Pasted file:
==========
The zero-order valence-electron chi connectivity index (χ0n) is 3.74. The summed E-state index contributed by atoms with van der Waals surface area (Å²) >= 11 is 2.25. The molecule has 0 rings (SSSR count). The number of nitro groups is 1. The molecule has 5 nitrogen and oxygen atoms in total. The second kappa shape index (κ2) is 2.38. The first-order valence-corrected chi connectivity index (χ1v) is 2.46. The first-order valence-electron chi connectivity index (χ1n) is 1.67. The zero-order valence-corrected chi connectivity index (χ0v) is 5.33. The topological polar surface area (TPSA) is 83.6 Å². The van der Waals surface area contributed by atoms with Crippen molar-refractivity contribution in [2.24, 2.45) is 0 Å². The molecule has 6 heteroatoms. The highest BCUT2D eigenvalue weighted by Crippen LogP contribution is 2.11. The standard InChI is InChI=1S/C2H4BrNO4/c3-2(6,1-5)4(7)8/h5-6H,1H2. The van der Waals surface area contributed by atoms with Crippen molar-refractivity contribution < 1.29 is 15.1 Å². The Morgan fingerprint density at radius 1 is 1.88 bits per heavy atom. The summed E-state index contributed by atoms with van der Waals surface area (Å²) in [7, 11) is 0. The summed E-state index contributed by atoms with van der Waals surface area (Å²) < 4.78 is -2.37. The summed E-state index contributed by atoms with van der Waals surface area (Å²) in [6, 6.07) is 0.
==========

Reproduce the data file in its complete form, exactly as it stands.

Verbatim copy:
The zero-order valence-electron chi connectivity index (χ0n) is 3.74. The summed E-state index contributed by atoms with van der Waals surface area (Å²) >= 11 is 2.25. The molecule has 0 rings (SSSR count). The number of nitro groups is 1. The molecule has 5 nitrogen and oxygen atoms in total. The second kappa shape index (κ2) is 2.38. The first-order valence-corrected chi connectivity index (χ1v) is 2.46. The first-order valence-electron chi connectivity index (χ1n) is 1.67. The zero-order valence-corrected chi connectivity index (χ0v) is 5.33. The topological polar surface area (TPSA) is 83.6 Å². The van der Waals surface area contributed by atoms with Crippen molar-refractivity contribution in [2.24, 2.45) is 0 Å². The molecule has 6 heteroatoms. The highest BCUT2D eigenvalue weighted by Crippen LogP contribution is 2.11. The standard InChI is InChI=1S/C2H4BrNO4/c3-2(6,1-5)4(7)8/h5-6H,1H2. The van der Waals surface area contributed by atoms with Crippen molar-refractivity contribution < 1.29 is 15.1 Å². The Morgan fingerprint density at radius 1 is 1.88 bits per heavy atom. The summed E-state index contributed by atoms with van der Waals surface area (Å²) in [7, 11) is 0. The summed E-state index contributed by atoms with van der Waals surface area (Å²) < 4.78 is -2.37. The summed E-state index contributed by atoms with van der Waals surface area (Å²) in [6, 6.07) is 0.